Lots of people are talking about the importance of ensuring that students have social and emotional skills needed to be college and career ready. Too often, however, the focus is on what it takes to teach young people these skills. These skills, however, are often learned in the context of doing other things – playing, studying, socializing, working, even getting out of bad situations. We often don’t know what we’ve learned until the skill is named or know that it is important. This is especially true of students who are black, brown or poor.
Imagine this scenario. A smiling five-year-old is brought into a bare room with a table. On the table is a plate with a single marshmallow. The researcher who brought them in says she will back in 15 minutes, and gives them a choice: they can eat the one marshmallow while she’s gone or wait until she returns and have two. This simple test turned out to be an effective measure of willpower or self-control and a strong predictor of future success. Children who displayed early ability to defer gratification, on average, had higher SAT scores, lower body mass index and a host of other desi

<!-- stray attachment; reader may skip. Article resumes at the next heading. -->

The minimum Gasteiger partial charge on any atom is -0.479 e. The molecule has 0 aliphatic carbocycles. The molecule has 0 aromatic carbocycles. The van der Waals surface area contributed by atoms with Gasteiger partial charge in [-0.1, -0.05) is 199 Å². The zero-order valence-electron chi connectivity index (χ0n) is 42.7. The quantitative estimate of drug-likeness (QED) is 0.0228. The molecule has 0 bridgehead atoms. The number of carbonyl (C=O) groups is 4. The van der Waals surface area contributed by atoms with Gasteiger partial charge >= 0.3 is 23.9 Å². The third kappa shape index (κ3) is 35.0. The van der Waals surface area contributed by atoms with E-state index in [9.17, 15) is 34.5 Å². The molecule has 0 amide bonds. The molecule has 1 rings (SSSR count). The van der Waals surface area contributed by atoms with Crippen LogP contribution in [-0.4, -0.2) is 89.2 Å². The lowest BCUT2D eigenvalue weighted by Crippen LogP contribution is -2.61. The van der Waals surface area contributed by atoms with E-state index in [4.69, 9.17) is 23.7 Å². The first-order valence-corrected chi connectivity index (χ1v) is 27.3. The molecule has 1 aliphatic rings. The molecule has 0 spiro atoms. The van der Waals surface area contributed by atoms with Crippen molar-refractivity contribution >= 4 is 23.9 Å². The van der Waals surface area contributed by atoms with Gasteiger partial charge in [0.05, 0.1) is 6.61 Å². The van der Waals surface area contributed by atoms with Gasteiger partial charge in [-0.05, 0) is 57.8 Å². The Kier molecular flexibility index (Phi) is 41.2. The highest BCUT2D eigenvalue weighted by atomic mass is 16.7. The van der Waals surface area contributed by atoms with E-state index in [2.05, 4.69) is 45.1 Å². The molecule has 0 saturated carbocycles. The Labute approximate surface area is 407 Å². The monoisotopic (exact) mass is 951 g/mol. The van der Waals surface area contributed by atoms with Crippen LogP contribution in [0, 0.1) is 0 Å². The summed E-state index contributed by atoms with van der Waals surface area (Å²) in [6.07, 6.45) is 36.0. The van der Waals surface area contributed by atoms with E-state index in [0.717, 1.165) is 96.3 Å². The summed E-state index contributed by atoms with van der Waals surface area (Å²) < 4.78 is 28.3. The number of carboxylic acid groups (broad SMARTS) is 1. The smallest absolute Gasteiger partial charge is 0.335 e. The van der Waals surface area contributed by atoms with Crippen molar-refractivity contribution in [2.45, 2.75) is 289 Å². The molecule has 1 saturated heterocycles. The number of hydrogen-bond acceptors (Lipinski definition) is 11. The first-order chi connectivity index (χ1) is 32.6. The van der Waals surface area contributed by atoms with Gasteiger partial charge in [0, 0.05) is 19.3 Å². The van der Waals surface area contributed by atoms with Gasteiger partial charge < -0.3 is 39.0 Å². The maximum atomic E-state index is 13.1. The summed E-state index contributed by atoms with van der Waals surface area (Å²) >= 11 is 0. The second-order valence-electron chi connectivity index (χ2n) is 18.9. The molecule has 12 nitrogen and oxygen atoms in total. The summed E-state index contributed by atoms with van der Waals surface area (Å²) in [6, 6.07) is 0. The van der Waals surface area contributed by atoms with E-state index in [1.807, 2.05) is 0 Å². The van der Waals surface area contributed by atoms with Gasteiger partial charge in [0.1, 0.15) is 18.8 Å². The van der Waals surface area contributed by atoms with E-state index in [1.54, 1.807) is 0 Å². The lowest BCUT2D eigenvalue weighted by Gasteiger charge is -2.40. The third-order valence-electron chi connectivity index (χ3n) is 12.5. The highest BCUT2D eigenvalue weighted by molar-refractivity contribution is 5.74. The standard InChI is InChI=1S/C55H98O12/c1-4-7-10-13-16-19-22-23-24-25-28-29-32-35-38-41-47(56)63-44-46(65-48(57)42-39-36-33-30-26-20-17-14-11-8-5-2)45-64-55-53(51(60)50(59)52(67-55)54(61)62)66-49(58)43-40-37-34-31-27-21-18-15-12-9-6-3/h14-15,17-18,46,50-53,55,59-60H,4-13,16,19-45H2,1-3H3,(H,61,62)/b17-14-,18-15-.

I don’t want to go to any more celebrations in which young people are given “beat the odds” awards to acknowledge the individual commitment they have made to overcome obstacles. This is not because these young people don’t deserve our attention and awe. They absolutely do. It’s because we should not in any way settle for individual successes when there is so much more we could have done to ameliorate mass struggles.
As the nation focuses on the new presidential administration, a small but potentially transformative trend is emerging in choices down the ballot: Voters were asked to support the children in their community with new tax revenue and they overwhelmingly agreed.
"There's nothing so practical as a good theory." Kurt Lewin (known as one of the modern pioneers of social, organizational, and applied psychology in the U.S.) is right, but his advice takes us only so far.